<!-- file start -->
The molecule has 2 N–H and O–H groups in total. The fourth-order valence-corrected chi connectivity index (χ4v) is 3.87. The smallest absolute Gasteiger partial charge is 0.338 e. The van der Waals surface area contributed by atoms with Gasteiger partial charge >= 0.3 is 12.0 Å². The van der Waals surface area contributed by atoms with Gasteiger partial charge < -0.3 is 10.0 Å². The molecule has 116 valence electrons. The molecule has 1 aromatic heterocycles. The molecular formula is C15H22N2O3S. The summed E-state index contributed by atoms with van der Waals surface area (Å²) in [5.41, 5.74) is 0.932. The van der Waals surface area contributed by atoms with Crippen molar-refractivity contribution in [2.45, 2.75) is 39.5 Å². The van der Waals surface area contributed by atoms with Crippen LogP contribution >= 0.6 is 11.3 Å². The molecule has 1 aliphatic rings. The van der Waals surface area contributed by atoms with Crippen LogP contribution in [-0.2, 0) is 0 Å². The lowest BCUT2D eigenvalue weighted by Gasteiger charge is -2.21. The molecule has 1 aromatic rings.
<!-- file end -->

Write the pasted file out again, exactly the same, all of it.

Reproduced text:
The molecule has 2 N–H and O–H groups in total. The fourth-order valence-corrected chi connectivity index (χ4v) is 3.87. The smallest absolute Gasteiger partial charge is 0.338 e. The van der Waals surface area contributed by atoms with Gasteiger partial charge >= 0.3 is 12.0 Å². The van der Waals surface area contributed by atoms with Gasteiger partial charge < -0.3 is 10.0 Å². The molecule has 116 valence electrons. The molecule has 1 aromatic heterocycles. The molecular formula is C15H22N2O3S. The summed E-state index contributed by atoms with van der Waals surface area (Å²) in [5.41, 5.74) is 0.932. The van der Waals surface area contributed by atoms with Crippen molar-refractivity contribution in [2.45, 2.75) is 39.5 Å². The van der Waals surface area contributed by atoms with Crippen LogP contribution >= 0.6 is 11.3 Å². The molecule has 1 aliphatic rings. The van der Waals surface area contributed by atoms with Crippen LogP contribution in [-0.2, 0) is 0 Å². The lowest BCUT2D eigenvalue weighted by Gasteiger charge is -2.21. The molecule has 1 aromatic rings.